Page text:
Harold and Lillian: A Hollywood Love Story

Putting the Jazz in Coppola's The Cotton Club

This weekend, our film opens in New York's newly refurbished Quad Cinema, Greenwich Village's first ever multiplex originally opened in 1972. In addition to playing our movie, the programmer also has added screenings of some of the films that Harold and Lillian worked on, such as Fiddler on the Roof, Full Metal Jacket, and The Cotton Club. The film has received stellar reviews from The New York Times (Critic's Pick), Village Voice, and NPR. We're really excited to get the film out to theaters. Tickets for the Quad are here: https://goo.gl/UZbojz . The film will also screen in Boston on May 5, and several Los Angeles venues starting May 12. See our Screenings tab above for all screening dates so far.

For today's #ClassicFilmFriday, let's look at the New York-centered film, 1984 Francis Ford Coppola, jazz extravaganza The Cotton Club. Set in and around the historic 1920s-30s Harlem jazz club of the same name, where terrific black performers entertained a whites-only audience, the film suffered from a confusion of storylines, an overlong run time (2 hours, 8 minutes), and a mixing of genres between a gangster film and a musical. Despite a poor reception at the box office, the film was nominated for Best Art Direction (Richard Sylbert and George Gaines) and Best Film Editing. Since its initial run, The Cotton Club has appeared on many Best Of lists, including those by Siskel and Ebert.

Lillian Michelson was brought on by Richard Sylbert to provide research on The Cotton Club. Lillian remembers:

"Dick Sylbert, for whom I had worked in the past on really challenging films, came to me and says, 'We’re doing ‘Cotton Club’—and Harold was a sketch artist on that— and he said, 'What kind of research do you have?' Well, my library was started in 1932 at Goldwyn, and somebody had loved New York night clubs. Somebody went and photographed everything in the Cotton Club. I went to this folder with these amazing photographs. There wasn’t a person in them because they were taken for research purposes, even a measuring stick—every detail that you could possibly think of from the ‘30s, which, of course, was the time that the picture took place: Harlem in the ‘30s."

"But it was a challenge for other things in the movie. The one wonderful thing about researchers is that we all try to help one another. I called the museum of the City of New-York Historical Society. This wonderful lady remembered seeing pictures of something I needed exactly. She ran up to their attic and she brought it down and she says, 'I found it, I found it.' I knew from the tone in her voice that wonderful feeling when you discover something that you need exactly and you put your finger on it. It’s like no other feeling in the world really, and she shared it and she helped me. That’s what researchers do."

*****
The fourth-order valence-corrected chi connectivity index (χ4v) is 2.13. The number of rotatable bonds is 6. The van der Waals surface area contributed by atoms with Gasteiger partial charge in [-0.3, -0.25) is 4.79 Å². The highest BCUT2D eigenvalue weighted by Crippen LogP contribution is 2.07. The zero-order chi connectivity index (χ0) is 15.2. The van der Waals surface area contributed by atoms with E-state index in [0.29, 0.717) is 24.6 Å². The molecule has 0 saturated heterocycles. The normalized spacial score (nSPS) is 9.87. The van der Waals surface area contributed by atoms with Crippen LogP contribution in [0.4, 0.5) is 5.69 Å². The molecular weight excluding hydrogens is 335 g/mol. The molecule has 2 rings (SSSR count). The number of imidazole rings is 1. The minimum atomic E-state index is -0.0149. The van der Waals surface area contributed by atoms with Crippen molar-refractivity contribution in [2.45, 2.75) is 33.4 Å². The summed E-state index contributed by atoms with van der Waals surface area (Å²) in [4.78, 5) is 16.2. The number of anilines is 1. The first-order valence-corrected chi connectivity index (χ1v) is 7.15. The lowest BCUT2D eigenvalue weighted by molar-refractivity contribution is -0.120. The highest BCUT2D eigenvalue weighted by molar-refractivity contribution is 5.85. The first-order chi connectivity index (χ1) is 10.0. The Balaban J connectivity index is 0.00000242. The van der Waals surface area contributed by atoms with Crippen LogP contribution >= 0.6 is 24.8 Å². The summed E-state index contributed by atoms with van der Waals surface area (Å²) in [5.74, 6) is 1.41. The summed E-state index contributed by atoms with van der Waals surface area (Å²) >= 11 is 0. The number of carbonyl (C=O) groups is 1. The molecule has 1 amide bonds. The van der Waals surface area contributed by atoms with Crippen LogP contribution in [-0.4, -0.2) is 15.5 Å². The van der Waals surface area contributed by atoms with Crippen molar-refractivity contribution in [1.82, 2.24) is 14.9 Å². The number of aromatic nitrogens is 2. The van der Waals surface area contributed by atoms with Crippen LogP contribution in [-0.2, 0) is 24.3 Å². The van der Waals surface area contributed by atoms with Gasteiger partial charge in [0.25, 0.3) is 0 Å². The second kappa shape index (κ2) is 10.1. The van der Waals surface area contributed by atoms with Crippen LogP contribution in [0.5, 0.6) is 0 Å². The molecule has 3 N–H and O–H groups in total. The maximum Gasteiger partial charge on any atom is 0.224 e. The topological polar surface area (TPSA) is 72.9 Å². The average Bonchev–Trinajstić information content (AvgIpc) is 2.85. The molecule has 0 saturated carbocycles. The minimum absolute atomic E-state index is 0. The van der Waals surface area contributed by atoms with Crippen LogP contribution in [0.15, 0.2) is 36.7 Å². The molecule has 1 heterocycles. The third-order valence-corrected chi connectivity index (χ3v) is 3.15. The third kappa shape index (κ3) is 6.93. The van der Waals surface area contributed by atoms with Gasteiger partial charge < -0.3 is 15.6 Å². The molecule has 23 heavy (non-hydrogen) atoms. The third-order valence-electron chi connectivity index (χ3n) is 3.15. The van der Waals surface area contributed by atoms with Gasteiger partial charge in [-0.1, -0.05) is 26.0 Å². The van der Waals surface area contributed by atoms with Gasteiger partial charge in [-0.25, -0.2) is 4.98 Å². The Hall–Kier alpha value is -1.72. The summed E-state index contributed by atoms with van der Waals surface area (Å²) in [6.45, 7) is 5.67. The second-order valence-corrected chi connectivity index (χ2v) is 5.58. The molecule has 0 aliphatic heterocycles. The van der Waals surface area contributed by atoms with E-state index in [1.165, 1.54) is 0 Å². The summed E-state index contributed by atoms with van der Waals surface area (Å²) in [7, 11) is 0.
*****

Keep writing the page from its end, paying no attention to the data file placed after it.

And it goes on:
Lillian in her library stacks

Meanwhile, Harold Michelson was hired to create the storyboards that would be used in the montage sequences that explained the setting of movie, both the physical location and the cultural tone. Harold remembers:

"I had to do a montage explaining the life of these people, and it started off with Harlem and how Harlem was in the beginning and how racism crept into their lives. And their soldiers who went to France in WWI came back, a bunch of heroes, and also showing how the neighborhood was changing. There’s a whole bunch of white kids standing here and a moving van, and the moving van moves away revealing three little black girls and then the montage of dancing and the police. It was not in the script of what happens to a neighborhood that's changing."

"Then there was a murder sequence that somebody was supposed—somebody, a waiter, was slicing ham here for a party. I show him slicing the ham, and there's somebody with a knife coming up and slashing somebody and stabbing him. It was a murder. Then we had an alternate one, inserts, just continuing—alternate 2, alternate 3, of the same thing: how he would go about slicing up somebody. And so we went to alternate 4 and alternate 5, and we just did all these. The director would look at these and make his choice if he wanted any of them, but that's the contribution that you give: 'Here are all the choices. Take your best shot."

Lillian tried to identify what Coppola liked about working with Harold. "What Francis liked about Harold, what any director would like about Harold—that he was extremely, extremely talented. He had the mind, the cinematic mind, to go into any director’s mind and visualize how they would visualize a scene and draw it that way. There was very little mechanical worry for a director—mechanical: I mean, where to place the camera, where to have the wild wall. Harold was one of the most affable, genial, congenial people, very funny, and could relax a whole set."

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